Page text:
By Brian Seidel, Assistant Lab Supervisor, URS Corporation, Burlington, New Jersey, USA
Flotation is the process by which the smallest and most delicate artifacts are separated from soil for analysis. Artifacts collected using this method can provide important information related to: reconstructing past diet and food consumption patterns, past environmental conditions, and the broad range of activities performed within an historic property or site. Soil samples collected during feature excavation are processed in a flotation tank that utilizes water pressure to separate the soil from the artifacts. During this procedure very light artifacts (light fraction) float to the surface and are collected in a catch bag, while the remainder of the artifacts (heavy fraction) are collected in a fine mesh screen as the soil and artifacts sink towards the bottom of the tank.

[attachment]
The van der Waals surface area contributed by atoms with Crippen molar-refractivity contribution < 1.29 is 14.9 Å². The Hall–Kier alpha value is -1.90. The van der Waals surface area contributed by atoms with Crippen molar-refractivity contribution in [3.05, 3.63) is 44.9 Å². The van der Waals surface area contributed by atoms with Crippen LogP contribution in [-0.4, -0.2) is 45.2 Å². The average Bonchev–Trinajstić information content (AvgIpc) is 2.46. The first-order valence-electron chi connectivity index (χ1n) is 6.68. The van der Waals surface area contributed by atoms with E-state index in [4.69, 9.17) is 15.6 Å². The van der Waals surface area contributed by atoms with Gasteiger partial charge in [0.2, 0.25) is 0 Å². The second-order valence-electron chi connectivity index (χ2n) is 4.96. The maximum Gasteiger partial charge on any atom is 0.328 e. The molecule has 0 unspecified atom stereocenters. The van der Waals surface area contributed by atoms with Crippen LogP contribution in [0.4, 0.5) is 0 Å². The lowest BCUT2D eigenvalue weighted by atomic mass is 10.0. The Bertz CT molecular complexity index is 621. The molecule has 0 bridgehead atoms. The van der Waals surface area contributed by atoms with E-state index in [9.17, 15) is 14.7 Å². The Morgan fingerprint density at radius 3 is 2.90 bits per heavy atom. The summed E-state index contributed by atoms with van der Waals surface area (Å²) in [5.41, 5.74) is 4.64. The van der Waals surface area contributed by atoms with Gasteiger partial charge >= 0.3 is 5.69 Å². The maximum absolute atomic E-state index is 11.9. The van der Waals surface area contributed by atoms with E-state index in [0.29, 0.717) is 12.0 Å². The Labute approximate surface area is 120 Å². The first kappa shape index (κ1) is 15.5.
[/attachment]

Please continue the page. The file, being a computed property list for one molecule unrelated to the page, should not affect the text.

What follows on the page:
This week the heavy fraction from feature 364 at the Gunnar’s Run Site (Philadelphia, Pennsylvania, USA) was picked in the URS lab (Burlington, New Jersey, USA). This feature was a brick lined circular shaft. Today I cataloged the recovered artifacts. This included several varieties of seeds; raspberry, grape, squash, cherry, chestnut and a variety of yet to be identified seeds. Other items found included; 19 beads, lead shot, nut shells, wood fragments, small glass fragments, a Whiteware sherd, brick and coal fragments.